You can do anything for nine days, I constantly reminded myself, except hold your breath underwater.
I also appreciated the way they handled crisis situations, which just kept coming. Someone’s horse was always falling down, or we were dodging cloud-to-ground lightning, or finding ourselves belly-deep in a bog. The scariest was when Taylor’s horse fell in a marmot hole and, by some fluke of hill slope and saddle bag, got stuck upside down like a turtle on its back. It was a rigor mortis-esque pose: four legs in the air, neck twisted around at an unnatural angle, and mouth gaping wide open as the reins were caught beneath him. Unable to move, his eyes were wide and glazing over in shock. Taylor scrambled out from beneath him and went to work trying to get the horse free, which she somehow managed.
Panic is a perfectly natural physiological responses to stress, but it’s not necessarily productive when it comes to getting you out of a bad spot. Moments like these now felt like out-of-body experiences. You could feel your mind stepping outside your body, calmly evaluating the situation, collecting information and formulating a plan of action. And then stepping back into your skin and executing the plan.
It’s amazing what humans can adapt to. How quickly our definitions of normal can shift. The Mongol Derby doesn’t follow a template, and neither does life. You just figure it out. You find a way to survive.
At 6:05 p.m. local time, after one last day of physical and mental assault, I crossed the finish line alongside four of the toughest, most inspiring horsemen and women I’ve ever met.
A funny thing about the Derby is the fact that, whatever your competitive intentions may be when you start the race, almost nobody finishes alone. This year we saw another joint winner in Ed Fernon, the Olympic pentathlete from Australia, and Barry Armitage, for whom 2017 was his third crack at the Derby and first win. I rode up top with both these cool but fiercely in-it-to-win-it guys at the beginning of my race (the “business up front” portion, if you will), and I never would have pegged them for the types who would team up and, on a gentleman’s handshake, share the victory.
The Derby changes everyone.
Crossing the finish line I felt … excited that I could finally take a shower. And never have to ride a horse 13 hours a day for nine days straight ever again. And really proud of my penalty-free vet card. But I didn’t feel finished. Because the finish line wasn’t the important part of the race for me, any more than walking across a stage was the defining moment of my college education. It was just the exclamation point at the end of a profound and completely insane run-on sentence, and the beginning of a new chapter.
Since I’ve been home people have been treating me like I’m some sort of warrior princess just returned from battle. I hear the adjectives they use to describe me — “brave,” “inspiring,” “fearless” — but it feels like they’re talking about a different person. Not me. Because deep down, I promise you, I struggle to keep it together just as much as anyone else. And the Mongol Derby brought it all to the surface.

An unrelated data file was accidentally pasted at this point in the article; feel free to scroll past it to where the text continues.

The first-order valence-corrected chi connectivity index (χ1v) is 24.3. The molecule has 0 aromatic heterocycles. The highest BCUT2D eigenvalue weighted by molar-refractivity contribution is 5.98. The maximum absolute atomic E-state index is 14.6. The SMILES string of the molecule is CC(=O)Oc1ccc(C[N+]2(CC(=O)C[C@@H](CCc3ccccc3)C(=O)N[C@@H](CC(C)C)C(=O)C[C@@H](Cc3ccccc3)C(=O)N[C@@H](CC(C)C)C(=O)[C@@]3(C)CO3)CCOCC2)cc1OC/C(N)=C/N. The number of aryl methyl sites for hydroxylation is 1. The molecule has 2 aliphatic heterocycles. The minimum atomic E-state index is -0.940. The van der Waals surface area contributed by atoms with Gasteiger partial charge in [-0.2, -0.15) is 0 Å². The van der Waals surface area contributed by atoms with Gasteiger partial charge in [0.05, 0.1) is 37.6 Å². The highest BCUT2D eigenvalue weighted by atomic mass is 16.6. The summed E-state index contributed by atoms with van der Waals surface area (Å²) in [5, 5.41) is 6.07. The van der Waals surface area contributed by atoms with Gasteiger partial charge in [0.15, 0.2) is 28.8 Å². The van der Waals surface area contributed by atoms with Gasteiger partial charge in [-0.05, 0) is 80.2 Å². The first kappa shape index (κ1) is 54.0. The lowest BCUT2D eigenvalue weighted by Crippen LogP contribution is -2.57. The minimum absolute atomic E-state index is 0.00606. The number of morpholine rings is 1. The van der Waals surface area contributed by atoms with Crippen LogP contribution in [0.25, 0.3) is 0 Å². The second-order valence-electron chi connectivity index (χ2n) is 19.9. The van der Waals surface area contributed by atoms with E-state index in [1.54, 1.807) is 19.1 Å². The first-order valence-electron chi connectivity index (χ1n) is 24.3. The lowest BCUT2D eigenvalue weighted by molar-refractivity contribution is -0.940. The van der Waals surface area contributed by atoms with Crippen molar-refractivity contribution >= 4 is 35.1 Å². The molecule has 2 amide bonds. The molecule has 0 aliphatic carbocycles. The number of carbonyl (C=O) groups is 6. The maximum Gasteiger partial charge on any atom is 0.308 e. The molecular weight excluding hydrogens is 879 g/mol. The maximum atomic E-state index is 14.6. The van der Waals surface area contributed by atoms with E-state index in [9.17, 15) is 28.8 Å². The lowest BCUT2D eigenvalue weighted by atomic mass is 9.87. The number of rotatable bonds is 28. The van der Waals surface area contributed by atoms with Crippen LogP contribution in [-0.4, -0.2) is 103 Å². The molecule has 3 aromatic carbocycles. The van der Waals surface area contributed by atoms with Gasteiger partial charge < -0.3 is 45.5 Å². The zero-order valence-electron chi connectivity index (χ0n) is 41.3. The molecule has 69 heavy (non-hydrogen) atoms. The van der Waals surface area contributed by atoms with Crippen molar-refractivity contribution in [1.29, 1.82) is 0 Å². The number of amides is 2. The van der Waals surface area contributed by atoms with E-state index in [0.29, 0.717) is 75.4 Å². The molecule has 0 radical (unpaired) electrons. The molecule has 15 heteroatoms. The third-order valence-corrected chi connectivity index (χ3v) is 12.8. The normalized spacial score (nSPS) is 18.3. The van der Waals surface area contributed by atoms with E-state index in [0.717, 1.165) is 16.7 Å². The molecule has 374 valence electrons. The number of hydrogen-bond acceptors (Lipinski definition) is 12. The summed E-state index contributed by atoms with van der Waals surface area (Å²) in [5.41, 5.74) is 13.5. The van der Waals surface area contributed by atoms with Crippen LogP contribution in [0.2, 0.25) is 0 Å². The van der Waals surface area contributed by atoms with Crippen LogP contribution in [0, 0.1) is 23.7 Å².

I may not have won the battle against my weaknesses, but I certainly saw them up close. They put up a good fight, but they didn’t stop me. Not because I’m some brave, inspiring, fearless warrior princess, but because I kept putting one foot in front of the other. I think sometimes that’s the bravest thing that any of us can do.
Whatever it was I originally thought I needed to survive the Derby, I was wrong. It was just stuff. Even my sock saddlebag was a placebo by the end of the race. All I really needed was myself and some good people around me.
In the western world, we try to avoid discomfort and suffering at all costs. We have that luxury. But maybe we’re doing ourselves a disservice. What are you protecting yourself from? What potentially transformative experiences are you avoiding because you’re worried they might not be comfortable or have a happy ending?
Well, in life you’re not always going to be comfortable. There are no guaranteed happy endings. And the more you practice embracing the suck, the better you’re going to be able to deal when the genuine hard stuff comes your way and there is no SOS button. When things go belly up, what do you have to work with? What’s down there at the bottom of yourself? What can you endure? Who’s with you, and will you let them help?
Go find your Mongol Derby. Find a challenge that has magical potential but is likely to test you to your core. Do something that makes you feel vulnerable. Get comfortable with being uncomfortable. Give yourself both the opportunity to succeed and permission to fail.
I went to Mongolia in search of a good story, and I got what I came for. What’s the story you want to tell? How far, physically or emotionally, are you willing to go to get it? What’s the worst that could happen? What if?
Many thanks to all my sponsors and supporters throughout this journey. Your belief in me helped me believe in myself.